A Dead Girl and a Sick Woman
J. R. Miller
JAIRUS was an important man in Capernaum. He was one of the elders. People looked up to him. He was influential in affairs, perhaps rich. But as we see him, we think of none of these things—what strikes us in him—is his anguish of heart. Grief brings all men to the same level. A father, as we see him battling with the world, may seem sometimes to lack the tender emotions. But let his child become dangerously sick, and his heart is revealed—a heart of tender love!
The next interesting thing in Jairus, is his going to Jesus with his grief. Perhaps he would never have gone to Jesus—if this trouble had not come to his own home. Not many men of his class favored Jesus, would invite Him to their homes, or care to be considered among His friends. But the sore sickness of his child, and the fact that Jesus was healing so many who were sick—made him ready to go to Jesus, in the hope that his child might be spared to him. We cannot know in this world—how much we owe to painful things. Many a father has been driven to Christ—by the sickness of his child. Many a mother has been taught to pray and to cling to God—by the anguish of her little one.
What Jairus said when he come to Jesus, shows that he had faith in His power to heal the sick child. With trembling speech he told Him that his little daughter lay at the point of death—but if only Jesus would come and lay His hands on her, she would not die. We may pray for our children, when they are sick. Not always is it God's will that they should recover. This may not be the best thing for them. We should pray in faith—but should then leave our request in God's hands, knowing that He will do what is best. It is right that we should go to Christ with every case of sickness in our home or among our friends. We should send for the physician, too; for God wants us to use human help so far as this will avail. At the same time we should pray; for whether through or independently of human means—it is Christ who is the Healer!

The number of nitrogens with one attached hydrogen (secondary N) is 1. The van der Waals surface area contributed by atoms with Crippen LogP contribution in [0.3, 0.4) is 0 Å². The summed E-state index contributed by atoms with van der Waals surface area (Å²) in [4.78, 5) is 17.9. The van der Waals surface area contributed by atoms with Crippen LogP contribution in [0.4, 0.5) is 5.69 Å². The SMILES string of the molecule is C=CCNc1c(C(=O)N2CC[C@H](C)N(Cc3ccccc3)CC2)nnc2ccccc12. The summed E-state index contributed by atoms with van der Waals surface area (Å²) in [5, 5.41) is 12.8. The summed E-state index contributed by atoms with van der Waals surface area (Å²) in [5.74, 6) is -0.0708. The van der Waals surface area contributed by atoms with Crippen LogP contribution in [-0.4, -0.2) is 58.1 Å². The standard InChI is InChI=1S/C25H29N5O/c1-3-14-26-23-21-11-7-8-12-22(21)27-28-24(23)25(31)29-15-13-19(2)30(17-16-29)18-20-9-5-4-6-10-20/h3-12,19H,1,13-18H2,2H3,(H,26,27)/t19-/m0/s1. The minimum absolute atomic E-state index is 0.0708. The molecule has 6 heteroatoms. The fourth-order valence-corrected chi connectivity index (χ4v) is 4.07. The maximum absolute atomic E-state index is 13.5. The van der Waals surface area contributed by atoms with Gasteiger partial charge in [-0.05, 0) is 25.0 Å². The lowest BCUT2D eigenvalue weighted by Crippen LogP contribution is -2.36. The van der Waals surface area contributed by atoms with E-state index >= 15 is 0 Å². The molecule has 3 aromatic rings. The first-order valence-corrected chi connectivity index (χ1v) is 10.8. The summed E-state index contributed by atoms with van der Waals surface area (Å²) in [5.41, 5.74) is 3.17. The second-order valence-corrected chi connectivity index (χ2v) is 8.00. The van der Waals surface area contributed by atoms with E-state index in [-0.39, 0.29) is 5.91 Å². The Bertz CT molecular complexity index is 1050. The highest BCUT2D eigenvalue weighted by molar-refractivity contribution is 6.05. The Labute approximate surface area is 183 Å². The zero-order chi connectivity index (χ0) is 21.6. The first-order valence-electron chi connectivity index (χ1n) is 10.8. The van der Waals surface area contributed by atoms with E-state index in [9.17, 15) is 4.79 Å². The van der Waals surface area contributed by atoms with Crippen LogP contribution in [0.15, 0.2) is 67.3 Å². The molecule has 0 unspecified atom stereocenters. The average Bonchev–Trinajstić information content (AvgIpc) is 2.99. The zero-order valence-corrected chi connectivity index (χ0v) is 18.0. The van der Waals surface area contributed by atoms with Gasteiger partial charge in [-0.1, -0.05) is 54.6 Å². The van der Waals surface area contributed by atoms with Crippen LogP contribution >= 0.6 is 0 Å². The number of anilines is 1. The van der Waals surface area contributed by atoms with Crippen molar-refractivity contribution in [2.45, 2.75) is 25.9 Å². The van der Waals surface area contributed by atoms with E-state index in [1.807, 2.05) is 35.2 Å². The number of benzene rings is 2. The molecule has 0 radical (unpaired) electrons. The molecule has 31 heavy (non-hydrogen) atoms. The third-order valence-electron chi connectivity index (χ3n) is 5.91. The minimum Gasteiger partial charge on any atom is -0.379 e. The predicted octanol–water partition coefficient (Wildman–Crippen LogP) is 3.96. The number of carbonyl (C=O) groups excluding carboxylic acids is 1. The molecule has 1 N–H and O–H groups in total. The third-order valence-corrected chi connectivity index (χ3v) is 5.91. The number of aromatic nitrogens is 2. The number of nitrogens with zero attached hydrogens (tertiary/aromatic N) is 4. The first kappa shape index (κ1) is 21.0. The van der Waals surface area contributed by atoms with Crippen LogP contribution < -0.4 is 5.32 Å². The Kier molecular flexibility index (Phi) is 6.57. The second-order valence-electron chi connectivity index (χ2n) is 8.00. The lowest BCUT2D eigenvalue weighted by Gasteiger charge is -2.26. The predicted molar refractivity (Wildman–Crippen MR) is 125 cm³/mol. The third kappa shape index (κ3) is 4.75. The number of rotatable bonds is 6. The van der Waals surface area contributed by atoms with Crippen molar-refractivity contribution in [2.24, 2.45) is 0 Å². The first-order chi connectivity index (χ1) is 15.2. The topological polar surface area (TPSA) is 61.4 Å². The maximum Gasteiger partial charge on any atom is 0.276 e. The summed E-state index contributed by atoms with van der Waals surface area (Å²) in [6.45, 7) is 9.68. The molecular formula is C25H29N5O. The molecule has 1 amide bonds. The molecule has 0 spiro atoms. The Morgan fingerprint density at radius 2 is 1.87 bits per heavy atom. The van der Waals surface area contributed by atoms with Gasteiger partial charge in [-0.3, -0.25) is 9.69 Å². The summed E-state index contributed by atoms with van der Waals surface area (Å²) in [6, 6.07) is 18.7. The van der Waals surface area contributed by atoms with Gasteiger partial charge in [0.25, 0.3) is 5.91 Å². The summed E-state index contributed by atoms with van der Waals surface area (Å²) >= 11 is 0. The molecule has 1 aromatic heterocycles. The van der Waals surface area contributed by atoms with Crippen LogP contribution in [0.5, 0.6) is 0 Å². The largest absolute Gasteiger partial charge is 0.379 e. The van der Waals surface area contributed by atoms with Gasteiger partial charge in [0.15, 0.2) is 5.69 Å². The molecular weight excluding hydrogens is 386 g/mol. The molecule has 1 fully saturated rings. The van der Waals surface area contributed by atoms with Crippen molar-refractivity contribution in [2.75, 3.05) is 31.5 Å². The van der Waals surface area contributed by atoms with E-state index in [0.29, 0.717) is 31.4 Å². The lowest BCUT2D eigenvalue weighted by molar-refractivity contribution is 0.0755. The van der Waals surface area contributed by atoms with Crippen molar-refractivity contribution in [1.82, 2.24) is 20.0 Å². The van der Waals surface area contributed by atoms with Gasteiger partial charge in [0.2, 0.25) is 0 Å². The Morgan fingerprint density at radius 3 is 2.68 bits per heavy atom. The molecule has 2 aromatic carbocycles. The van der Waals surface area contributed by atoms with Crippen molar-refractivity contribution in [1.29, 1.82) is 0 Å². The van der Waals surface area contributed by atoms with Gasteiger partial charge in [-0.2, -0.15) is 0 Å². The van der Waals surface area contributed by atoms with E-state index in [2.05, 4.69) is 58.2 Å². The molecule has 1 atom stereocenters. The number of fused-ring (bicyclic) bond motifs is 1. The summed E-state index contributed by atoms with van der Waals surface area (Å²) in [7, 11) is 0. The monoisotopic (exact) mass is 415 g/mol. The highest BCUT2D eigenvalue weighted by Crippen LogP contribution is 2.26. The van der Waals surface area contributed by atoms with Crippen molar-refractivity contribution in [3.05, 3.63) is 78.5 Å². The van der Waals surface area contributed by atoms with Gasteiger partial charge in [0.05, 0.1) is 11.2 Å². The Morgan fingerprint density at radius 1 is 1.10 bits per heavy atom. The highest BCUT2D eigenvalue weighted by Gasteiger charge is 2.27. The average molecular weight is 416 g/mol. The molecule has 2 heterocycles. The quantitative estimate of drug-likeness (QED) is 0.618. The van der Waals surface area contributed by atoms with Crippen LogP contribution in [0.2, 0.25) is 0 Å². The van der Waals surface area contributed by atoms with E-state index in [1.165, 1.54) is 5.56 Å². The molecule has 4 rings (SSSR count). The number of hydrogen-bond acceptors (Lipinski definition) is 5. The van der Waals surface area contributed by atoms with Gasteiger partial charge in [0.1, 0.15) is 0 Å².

Jesus is always quick to hear the cry of human distress. He went at once with Jairus. He did not have to be urged. But on the way there, was an interruption. A poor woman, wasted by long sickness, crept up behind Jesus as He was hastening to the ruler's house, and very shyly and stealthily touched the hem of His garment with her trembling fingers. There was a prayer in that touch, a heart's cry, which Jesus heard—though no word was spoken. There was also faith in the touch. The woman may not have understood the theology of prayer. She knew, however, that the One who was passing so near to her had power to heal—and to heal her! So she did the best she knew, and touched the fringe of His garment, believing that in some way she would be healed. So she touched the hem of the garment, and instantly healing flowed from Jesus into her body—and she was made well.
She had meant to slip away and lose herself in the crowd, not letting it be known that she was healed; but Jesus called her. He would not allow her to go away without His speaking to her. He wished her to have a full blessing, not a half blessing only. Her disease had been cured—but He wished to give her also a spiritual blessing. Many people in their sickness have only one desire—to get well again. They send for physicians and faithfully use their medicines and try the remedies they prescribe—but they think of no other blessing to be sought. If they pray, it is only for physical healing. But this is most imperfect faith, most meager, inadequate prayer.